ORAU’s Professional Training Programs (PTP) is partnering with the University of Tennessee and Argonne National Laboratory (ANL) to offer two certificate programs designed to formally document that an individual has received a baseline level of training in the subjects of health physics and nuclear decommissioning.
ORAU assisted the U.S. Nuclear Regulatory Commission with the update of several regulatory guides related to occupational radiation exposures.
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ORAU assessed Oak Ridge National Laboratory's (ORNL) compliance with 10 CFR 850, Chronic Beryllium Disease Prevention Program (CBDPP), at Building 9201-2, which is managed by ORNL and located at the Y-12 National Security Complex.
ORAU provided technical assistance to the U.S. Nuclear Regulatory Commission (NRC) with revisions to regulatory guides included in phase three of the its Regulatory Guide Update Program.
Version 1.1 is now available to facilitate the use of Multi-Agency Radiation Survey and Site Investigation Manual (MARSSIM) and to guide users into making informed decisions in designing final status radiological surveys.
ORAU developed cleanup levels for soil and surface contamination, called DCGLs, that satisfied the NRC's dose-based release requirements for license termination at the Defense National Stockpile Center's Curtis Bay (Md.) and Hammond (Ind.) Depots.
ORAU's experts looked at the effectiveness of the In Situ Object Counting System (ISOCS) in achieving stated data quality objectives to support releasing facility excavations and open land areas.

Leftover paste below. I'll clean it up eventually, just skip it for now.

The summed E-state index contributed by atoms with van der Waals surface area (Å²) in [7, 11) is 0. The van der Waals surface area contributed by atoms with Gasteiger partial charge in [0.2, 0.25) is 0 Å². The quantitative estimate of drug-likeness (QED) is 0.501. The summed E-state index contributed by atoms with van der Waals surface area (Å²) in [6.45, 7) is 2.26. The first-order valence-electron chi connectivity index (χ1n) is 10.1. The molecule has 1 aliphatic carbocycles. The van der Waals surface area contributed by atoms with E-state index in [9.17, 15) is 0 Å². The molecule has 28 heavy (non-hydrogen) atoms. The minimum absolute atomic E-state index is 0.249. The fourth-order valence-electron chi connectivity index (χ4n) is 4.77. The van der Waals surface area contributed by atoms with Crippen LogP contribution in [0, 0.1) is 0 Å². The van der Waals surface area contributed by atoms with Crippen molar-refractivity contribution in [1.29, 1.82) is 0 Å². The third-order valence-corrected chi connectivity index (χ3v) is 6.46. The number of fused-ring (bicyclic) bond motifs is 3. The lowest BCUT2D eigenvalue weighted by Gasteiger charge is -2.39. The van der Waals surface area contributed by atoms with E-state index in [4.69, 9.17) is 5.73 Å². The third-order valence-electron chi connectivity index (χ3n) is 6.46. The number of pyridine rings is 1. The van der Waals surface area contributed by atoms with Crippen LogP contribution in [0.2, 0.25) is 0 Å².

ORAU prepared three technical evaluation reports in support of licensing reviews for the decommissioning of research and test reactors. These reviews verified that all applicable license requirements were appropriately implemented during D&D activities.
ORAU performed dose modeling to determine whether proposed regulations on radium timepieces would adequately protect the public from any associated health and safety risks.
While ORAU has conducted laboratory-based health physics training for approximately 60 years, special emphasis training has also been conducted worldwide to support homeland security and international radiological threat reduction.
ORAU's health physicists worked to determine how and why officials at Vermont Yankee Nuclear Power Station and the state recorded conflicting radiation measurements at the plant's fence line.
Through the cooperative efforts of the Homeland Defense Equipment Reuse (HDER) Program, ORAU employees have been instrumental in getting the U.S. Department of Energy's surplus radiation detection equipment assembled, evaluated and delivered to first responders across the nation.
ORAU was a key player in the development of a standard for training law enforcement, private sector security personnel, members of the U.S. Postal Service, and private shippers in radiation detection and related equipment.